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Displaying items by tag: Medicare

geography-1By Bill Bishop and Roberto Gallardo

The Social Security disability system began in 1957 as a way to help people too sick to work. By 2009 more than 9.6 million Americans were counted as disabled. Rates of disability in rural America are 80 percent higher than in the cities.

More than one out of four working age adults (15 to 64) in Buchanan County, Virginia, was receiving disability payments from Social Security in 2009.

The Advocator GroupOriginally posted on The Advocator Blog

"Fact: Every second, a worker in the U.S. becomes disabled. Then what?"

That is the question that Jon Arbay, Executive Director and founder of the National Association for Injured and Disabled Workers (NAIDW), found himself faced with after he suffered a disability that halted his career indefinitely.

cobra_new1About COBRA

The Consolidated Omnibus Budget Reconciliation Act (COBRA) requires most group health plans to provide a temporary continuation of group health coverage that otherwise might be terminated. COBRA requires continuation coverage to be offered to covered employees, their spouses, and their dependent children when group health coverage would otherwise be lost due to certain specific events. Those events include the death of a covered employee, termination or reduction in the hours of a covered employee’s employment for reasons other than gross misconduct, divorce, or legal separation from a covered employee, a covered employee’s becoming entitled to Medicare, and a child’s loss of dependent status (and therefore coverage) under the plan.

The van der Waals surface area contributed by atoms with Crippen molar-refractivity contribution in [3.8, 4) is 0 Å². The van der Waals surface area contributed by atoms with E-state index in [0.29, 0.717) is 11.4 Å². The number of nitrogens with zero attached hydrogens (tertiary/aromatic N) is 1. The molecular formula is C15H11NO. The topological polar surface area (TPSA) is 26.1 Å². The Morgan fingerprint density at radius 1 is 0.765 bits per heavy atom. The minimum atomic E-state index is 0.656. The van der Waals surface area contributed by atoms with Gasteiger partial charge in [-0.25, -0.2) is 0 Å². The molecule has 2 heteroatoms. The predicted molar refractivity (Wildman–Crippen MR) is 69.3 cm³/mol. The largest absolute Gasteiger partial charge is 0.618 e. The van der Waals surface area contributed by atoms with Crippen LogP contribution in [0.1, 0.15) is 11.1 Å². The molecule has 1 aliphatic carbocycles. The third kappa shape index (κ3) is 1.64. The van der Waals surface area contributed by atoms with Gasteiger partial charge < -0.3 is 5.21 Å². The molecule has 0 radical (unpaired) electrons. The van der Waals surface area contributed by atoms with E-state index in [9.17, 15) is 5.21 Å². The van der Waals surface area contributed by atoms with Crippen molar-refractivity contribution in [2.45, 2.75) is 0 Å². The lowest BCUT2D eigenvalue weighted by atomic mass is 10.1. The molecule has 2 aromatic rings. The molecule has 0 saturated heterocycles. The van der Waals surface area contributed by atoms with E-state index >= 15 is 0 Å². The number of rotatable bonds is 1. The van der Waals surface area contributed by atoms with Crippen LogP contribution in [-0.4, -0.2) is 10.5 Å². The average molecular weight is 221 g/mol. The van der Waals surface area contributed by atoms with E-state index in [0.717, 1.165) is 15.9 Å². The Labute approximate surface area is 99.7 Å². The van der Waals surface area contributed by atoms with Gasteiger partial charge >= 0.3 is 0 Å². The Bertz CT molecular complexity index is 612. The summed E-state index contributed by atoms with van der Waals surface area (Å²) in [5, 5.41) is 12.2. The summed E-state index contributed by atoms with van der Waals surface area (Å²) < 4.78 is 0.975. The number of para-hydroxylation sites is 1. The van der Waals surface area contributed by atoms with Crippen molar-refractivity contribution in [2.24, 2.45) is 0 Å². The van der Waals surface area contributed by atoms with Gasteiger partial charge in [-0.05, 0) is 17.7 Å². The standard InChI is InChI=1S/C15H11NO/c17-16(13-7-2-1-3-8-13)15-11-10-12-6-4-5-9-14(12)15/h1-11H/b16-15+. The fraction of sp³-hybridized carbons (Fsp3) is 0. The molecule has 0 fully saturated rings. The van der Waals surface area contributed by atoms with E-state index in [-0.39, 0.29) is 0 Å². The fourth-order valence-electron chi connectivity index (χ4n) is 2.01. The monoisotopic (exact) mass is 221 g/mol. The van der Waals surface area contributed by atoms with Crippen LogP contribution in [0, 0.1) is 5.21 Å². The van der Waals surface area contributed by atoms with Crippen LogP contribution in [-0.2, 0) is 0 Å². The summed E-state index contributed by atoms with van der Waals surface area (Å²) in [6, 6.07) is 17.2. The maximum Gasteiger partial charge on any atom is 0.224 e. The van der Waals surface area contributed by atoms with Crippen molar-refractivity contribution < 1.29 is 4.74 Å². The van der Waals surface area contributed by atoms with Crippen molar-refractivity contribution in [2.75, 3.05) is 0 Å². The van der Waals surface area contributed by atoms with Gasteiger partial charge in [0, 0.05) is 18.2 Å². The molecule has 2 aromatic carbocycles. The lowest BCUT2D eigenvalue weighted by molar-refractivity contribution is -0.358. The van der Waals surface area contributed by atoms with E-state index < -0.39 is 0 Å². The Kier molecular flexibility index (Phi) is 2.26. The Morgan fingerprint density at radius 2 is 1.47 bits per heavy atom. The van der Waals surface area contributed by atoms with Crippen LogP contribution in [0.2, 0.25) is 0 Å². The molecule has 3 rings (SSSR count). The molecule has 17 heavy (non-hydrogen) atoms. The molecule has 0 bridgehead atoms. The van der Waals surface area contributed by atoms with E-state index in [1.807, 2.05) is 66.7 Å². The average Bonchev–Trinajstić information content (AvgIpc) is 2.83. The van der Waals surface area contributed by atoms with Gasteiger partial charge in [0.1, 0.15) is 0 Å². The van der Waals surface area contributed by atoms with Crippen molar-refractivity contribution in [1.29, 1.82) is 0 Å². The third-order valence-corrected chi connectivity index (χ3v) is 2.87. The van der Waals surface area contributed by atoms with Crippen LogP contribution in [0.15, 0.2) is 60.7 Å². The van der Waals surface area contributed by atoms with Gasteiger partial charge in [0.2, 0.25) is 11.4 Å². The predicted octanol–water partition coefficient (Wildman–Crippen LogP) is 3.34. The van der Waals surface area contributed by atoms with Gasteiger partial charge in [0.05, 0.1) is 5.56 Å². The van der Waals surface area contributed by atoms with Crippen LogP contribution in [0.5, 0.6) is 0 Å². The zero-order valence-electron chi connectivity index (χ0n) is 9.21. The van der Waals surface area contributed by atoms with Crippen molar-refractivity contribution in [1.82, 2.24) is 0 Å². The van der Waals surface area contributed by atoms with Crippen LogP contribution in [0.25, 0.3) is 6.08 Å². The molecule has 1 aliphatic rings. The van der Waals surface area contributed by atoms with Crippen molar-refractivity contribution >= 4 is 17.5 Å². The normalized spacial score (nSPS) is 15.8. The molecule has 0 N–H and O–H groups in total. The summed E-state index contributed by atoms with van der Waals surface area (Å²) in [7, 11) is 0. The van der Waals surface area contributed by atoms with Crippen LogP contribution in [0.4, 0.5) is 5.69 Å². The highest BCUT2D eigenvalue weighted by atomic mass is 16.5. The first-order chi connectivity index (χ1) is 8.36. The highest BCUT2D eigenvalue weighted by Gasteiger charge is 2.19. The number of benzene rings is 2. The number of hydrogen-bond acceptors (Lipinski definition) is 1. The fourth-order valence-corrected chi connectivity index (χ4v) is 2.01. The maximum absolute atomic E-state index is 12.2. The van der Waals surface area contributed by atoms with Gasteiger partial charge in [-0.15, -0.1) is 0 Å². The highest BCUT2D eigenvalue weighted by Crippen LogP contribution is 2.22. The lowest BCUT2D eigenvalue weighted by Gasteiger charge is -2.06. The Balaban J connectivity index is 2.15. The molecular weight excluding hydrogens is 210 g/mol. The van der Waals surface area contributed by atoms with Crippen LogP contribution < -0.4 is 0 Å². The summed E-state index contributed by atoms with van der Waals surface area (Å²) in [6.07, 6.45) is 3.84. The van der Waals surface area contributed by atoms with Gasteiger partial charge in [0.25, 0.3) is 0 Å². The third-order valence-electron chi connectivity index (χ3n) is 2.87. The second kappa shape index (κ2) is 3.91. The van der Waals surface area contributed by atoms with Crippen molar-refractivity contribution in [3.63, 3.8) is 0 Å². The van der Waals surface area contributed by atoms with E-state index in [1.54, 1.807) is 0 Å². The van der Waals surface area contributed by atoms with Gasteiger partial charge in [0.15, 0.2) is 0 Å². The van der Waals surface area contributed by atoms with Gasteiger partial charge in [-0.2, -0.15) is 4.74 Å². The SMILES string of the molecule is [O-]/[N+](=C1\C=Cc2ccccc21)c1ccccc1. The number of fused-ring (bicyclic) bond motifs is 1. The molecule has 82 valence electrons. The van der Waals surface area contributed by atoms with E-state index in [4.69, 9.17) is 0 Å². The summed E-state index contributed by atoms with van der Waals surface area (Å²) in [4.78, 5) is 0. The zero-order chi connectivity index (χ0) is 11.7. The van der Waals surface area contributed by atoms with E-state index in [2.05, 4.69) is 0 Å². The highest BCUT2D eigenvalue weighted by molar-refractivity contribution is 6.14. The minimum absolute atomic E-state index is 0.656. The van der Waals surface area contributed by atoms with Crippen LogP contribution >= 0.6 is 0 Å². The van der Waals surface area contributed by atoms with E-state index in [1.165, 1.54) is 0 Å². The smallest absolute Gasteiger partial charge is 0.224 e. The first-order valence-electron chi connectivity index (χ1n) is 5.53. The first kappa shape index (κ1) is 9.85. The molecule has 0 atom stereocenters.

Disability Facts & Statistics

The statistics show that this can happen to you!

* In the last 10 minutes, 498 Americans became disabled. National Safety Council, Injury Facts 2008 Ed.

* In the U.S., a disabling injury occurs every 1 second, a fatal injury occurs every 4 minutes. National Safety Council, Injury Facts 2008 Ed.

* 3 in 10 workers entering the work force today will become disabled before retiring. Social Security Administration, Fact Sheet January 31, 2007

* 1 in 7 workers can expect to be disabled for five years or more before retirement. "Commissioners Disability Table, 1998," Health Insurance Association of America, the New York Times, February 2000

* An illness or accident will keep 1 in 5 workers out of work for at least a year before the age of 65. Life and Health Insurance Foundation for Education, November, 2005

* Unexpected illnesses and injuries cause 350,000 personal bankruptcies each year. "Ilness and Injury as Contributors to Bankruptcy," Health Affairs, February 2, 2005

* Disability causes nearly 50% of all mortgage foreclosures, 2% are caused by death. Health Affairs, The Policy Journal of the Health Sphere, 2 February 2005

* Over 51 million Americans are classified as disabled, representing 18% of the population. U.S. Census Bureau, Public Information Office, November 2008

* Workers today are 3 times more likely to suffer a long-term disability than to die during their working years. The Council of Disability Insurers. Long-Term Disability Claims Review, 2005

* While many people think that disabilities are caused by freak accidents, the majority of long-term absences are due to back injuries and ilnesses, such as cancer and heart disease. Council for Disability Awareness, Long-Term Disability Claims Review, 2007